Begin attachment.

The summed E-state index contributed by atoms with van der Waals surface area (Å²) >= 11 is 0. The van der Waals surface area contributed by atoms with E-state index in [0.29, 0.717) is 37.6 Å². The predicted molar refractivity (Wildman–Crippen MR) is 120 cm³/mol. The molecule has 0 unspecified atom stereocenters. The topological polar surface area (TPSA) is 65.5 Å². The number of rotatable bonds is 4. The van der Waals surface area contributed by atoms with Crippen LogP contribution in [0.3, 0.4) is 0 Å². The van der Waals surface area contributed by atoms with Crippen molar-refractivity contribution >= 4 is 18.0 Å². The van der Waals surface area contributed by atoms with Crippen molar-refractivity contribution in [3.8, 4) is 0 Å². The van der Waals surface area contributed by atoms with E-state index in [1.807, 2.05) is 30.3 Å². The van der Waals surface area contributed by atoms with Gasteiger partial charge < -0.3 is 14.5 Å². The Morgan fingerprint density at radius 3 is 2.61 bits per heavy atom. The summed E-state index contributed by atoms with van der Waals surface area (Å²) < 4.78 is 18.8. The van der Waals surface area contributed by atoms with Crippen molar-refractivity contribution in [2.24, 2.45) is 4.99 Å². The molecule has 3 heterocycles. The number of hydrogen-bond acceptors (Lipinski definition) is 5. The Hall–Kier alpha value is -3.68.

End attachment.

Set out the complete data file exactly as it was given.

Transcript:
The summed E-state index contributed by atoms with van der Waals surface area (Å²) >= 11 is 0. The van der Waals surface area contributed by atoms with E-state index in [0.29, 0.717) is 37.6 Å². The predicted molar refractivity (Wildman–Crippen MR) is 120 cm³/mol. The molecule has 0 unspecified atom stereocenters. The topological polar surface area (TPSA) is 65.5 Å². The number of rotatable bonds is 4. The van der Waals surface area contributed by atoms with Crippen LogP contribution in [0.3, 0.4) is 0 Å². The van der Waals surface area contributed by atoms with Crippen molar-refractivity contribution >= 4 is 18.0 Å². The van der Waals surface area contributed by atoms with Crippen molar-refractivity contribution in [3.8, 4) is 0 Å². The van der Waals surface area contributed by atoms with E-state index in [1.807, 2.05) is 30.3 Å². The van der Waals surface area contributed by atoms with Gasteiger partial charge < -0.3 is 14.5 Å². The Morgan fingerprint density at radius 3 is 2.61 bits per heavy atom. The summed E-state index contributed by atoms with van der Waals surface area (Å²) < 4.78 is 18.8. The van der Waals surface area contributed by atoms with Crippen molar-refractivity contribution in [2.24, 2.45) is 4.99 Å². The molecule has 3 heterocycles. The number of hydrogen-bond acceptors (Lipinski definition) is 5. The Hall–Kier alpha value is -3.68.